God has blessed me with church members who do, by His grace, know how to keep the gospel central and love each other through these kinds of debates, discussions and disagreements.  A recent conversation I had with a teacher in my congregation reminded me that whenever a parent leaves a child with anyone, be it a teacher, minister, nursery worker, or another parent / home, he or she is in fact delegating responsibility.  So, every parent at some point will entrust someone else to nurture and instruct his or her child.  The only question is to whom will we entrust them and for how long?  

For many years I have said that parents who send their children to a school for 6-8 hours a day for 12 years are, in fact, entrusting those teachers, the curricula, and the system to raise their child.  In many cases, the child spends far more time with teachers and coaches than he does with parents.  Though I have received tons of pushback on my assertion, I think the claim is a simple matter of logic.  He who has the most access to the child, is likely to have the most influence upon the child.  After all, what does it mean to “nurture / bring up” a child?  The biblical view of parenting seems to me to be holistic, so to teach and train a child is to nurture and raise up a child.  So again, the only question for parents is to whom will I entrust my child, and for how long and for what purposes?  

All of this means I am torn. On the one hand I stand on the side of God-given parental authority.  Part of me cheers on these parents who are tackling school boards and seeking to reclaim some authority over what their child learns.  On the other hand, I think in some respect, a parent must admit that there really is no way for her to dominate or even consistently supervise the public schools, at least not without sitting in every class with the child all day long.  Sending your child to school is in essence a delegation of authority, which implies some measure of trust (one hopes a large measure).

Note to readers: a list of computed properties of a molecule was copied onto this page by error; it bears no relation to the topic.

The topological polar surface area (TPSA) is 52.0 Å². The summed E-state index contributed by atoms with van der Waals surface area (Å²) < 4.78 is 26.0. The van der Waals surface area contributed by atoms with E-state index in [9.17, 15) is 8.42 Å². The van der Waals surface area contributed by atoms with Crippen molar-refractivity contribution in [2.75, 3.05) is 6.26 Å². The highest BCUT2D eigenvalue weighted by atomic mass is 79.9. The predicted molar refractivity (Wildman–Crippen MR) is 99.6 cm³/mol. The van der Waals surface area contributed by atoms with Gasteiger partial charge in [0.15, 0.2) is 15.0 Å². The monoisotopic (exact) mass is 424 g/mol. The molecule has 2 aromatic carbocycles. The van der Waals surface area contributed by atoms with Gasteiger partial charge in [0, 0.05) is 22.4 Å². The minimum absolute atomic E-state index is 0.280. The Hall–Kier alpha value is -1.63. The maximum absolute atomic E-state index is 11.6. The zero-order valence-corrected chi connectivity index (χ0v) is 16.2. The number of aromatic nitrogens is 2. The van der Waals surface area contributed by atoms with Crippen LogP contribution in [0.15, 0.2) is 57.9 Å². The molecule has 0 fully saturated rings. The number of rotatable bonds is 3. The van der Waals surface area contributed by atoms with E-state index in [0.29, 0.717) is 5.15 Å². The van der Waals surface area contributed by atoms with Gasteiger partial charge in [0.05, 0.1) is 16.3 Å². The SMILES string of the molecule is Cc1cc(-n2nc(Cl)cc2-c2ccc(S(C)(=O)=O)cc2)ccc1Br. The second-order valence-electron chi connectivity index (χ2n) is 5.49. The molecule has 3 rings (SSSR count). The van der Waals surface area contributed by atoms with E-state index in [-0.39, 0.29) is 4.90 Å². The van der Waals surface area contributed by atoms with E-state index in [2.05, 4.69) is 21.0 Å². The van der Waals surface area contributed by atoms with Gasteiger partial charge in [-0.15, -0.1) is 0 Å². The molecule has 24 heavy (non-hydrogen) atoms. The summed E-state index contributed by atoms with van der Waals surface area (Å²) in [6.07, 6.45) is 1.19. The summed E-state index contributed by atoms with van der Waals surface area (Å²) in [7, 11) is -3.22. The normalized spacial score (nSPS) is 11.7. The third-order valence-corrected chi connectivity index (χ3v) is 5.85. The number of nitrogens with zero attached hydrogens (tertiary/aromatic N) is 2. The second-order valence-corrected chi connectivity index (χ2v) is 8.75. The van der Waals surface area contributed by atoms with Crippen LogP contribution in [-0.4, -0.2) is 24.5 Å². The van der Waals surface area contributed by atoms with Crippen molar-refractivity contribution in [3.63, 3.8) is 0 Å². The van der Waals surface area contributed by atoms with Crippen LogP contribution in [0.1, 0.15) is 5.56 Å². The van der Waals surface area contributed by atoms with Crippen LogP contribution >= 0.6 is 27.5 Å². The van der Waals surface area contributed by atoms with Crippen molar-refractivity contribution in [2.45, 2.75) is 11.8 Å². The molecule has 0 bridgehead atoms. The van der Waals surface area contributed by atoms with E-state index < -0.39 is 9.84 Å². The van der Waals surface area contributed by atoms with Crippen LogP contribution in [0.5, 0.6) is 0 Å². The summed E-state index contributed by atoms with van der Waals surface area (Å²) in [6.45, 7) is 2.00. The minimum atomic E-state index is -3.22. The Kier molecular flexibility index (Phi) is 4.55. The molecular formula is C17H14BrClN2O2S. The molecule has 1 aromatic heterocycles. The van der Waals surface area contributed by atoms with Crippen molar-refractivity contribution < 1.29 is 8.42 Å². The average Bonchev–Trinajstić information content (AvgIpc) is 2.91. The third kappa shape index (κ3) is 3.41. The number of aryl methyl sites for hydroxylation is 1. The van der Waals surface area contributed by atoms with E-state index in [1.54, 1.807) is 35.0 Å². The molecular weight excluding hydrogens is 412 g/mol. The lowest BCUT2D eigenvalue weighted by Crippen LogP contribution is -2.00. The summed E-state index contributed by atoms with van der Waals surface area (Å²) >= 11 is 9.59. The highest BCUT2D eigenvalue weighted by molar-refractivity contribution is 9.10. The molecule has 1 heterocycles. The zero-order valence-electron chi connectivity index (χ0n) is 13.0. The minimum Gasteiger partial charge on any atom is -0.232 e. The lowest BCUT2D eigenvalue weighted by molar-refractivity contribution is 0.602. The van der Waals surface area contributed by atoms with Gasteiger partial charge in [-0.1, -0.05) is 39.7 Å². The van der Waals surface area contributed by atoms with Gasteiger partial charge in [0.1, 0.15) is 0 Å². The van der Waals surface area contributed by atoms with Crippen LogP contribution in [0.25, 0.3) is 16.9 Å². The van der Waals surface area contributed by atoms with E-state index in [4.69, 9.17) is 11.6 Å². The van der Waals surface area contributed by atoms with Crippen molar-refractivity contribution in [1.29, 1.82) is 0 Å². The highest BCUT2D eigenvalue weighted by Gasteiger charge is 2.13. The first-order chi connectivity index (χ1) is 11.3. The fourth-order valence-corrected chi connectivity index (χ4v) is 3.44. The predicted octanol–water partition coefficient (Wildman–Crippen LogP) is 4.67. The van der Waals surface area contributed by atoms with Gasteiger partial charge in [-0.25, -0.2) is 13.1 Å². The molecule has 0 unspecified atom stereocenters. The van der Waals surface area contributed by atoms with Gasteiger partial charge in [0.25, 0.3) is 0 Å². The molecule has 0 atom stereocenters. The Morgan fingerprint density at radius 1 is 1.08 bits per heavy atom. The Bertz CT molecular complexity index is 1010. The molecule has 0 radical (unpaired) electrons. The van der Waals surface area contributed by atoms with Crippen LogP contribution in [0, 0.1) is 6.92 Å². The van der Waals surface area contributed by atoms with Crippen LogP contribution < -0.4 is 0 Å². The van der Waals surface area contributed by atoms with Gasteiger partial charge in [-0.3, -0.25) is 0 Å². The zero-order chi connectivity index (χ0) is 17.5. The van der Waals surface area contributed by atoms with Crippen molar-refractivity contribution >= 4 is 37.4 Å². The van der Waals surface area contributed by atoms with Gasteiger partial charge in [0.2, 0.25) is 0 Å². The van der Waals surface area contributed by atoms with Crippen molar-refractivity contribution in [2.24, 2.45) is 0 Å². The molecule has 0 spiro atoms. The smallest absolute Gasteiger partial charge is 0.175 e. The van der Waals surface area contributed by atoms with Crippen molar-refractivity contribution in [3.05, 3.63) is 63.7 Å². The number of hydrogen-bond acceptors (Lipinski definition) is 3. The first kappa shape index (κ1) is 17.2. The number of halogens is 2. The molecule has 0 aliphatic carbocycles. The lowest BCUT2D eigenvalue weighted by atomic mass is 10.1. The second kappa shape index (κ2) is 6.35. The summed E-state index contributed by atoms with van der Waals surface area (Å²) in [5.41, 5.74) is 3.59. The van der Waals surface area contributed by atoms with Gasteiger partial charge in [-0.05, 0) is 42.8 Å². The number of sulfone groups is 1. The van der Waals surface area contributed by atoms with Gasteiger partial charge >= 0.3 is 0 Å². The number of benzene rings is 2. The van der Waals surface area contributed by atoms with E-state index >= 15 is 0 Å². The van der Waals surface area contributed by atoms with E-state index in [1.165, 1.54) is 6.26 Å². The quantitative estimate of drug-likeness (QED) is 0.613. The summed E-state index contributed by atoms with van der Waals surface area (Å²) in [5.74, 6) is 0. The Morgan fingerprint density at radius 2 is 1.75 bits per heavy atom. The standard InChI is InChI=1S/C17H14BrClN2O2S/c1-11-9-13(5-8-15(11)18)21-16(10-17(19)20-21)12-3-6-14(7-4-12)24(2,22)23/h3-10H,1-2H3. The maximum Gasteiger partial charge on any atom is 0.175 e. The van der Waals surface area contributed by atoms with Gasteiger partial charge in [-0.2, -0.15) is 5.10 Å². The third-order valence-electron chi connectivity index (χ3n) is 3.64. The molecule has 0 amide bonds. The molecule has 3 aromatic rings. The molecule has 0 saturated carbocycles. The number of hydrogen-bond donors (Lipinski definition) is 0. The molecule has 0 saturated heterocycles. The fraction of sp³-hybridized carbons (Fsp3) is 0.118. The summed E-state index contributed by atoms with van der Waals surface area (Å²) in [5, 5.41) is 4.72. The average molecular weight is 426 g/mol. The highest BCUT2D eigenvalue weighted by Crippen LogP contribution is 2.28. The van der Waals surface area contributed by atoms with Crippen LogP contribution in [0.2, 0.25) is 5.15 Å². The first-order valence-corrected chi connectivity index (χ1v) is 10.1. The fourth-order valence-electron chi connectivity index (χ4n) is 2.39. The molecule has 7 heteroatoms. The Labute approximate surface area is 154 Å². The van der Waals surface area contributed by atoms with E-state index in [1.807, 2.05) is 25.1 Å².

And therein lies the problem, right?  Many parents have lost trust in the state educational systems, the boards, and in many cases (thanks to students filming everything in the classroom on i-phones) the teachers.  No doubt, blame lies upon both parties.  Both parties must come to the negotiating table with respect for one another.  Where compromises can be made, both parties must make them, for the good of the children.  In the end, it could be a good thing that parents are finally back in board meetings, and are fully engaged in their children’s upbringing, of which education is a monumentally significant plank.

But whether or not a system dominated by pagans and ungodly worldviews, and homes broken by sin and enslaved to selfish lusts, can respectfully and lovingly listen to one another, well, my theology tells me it’s just not going to happen.  This is what it’s like, dear Christians, to live in a truly pagan society.  

May God give us strength, courage, and the love of Christ to live as salt and light.  May we speak the good news of salvation in Jesus for those who repent and believe.  Students in public schools 100-150 years ago learned to read and write with Bible in hand.  They memorized Scripture. Often their teachers taught in the one-room school house, which also happened to be the town’s church.  And those teachers worshipped the risen Christ together with students and their families every Sunday.  O God, awaken us.  America is lost.  Lord Jesus, please seek us, and find us, and rescue us from our sin.  

“But understand this, in the last days perilous times will come. For people will be lovers of self, lovers of money, proud, arrogant, abusive, disobedient to their parents, ungrateful, unholy, heartless, unappeasable, slanderous, without self-control, brutal, not loving good, treacherous, reckless, swollen with conceit, lovers of pleasure rather than lovers of God” (2 Tim 3:1-4).

And Paul’s talking about people inside the churches!  Just read vv. 5-9.  God have mercy on us.  If this is the state of the Church, woe unto the Country.  Only Jesus can save us from ourselves, and from God’s wrath against our sin.  May He save more American sinners.  Only then will transformation begin.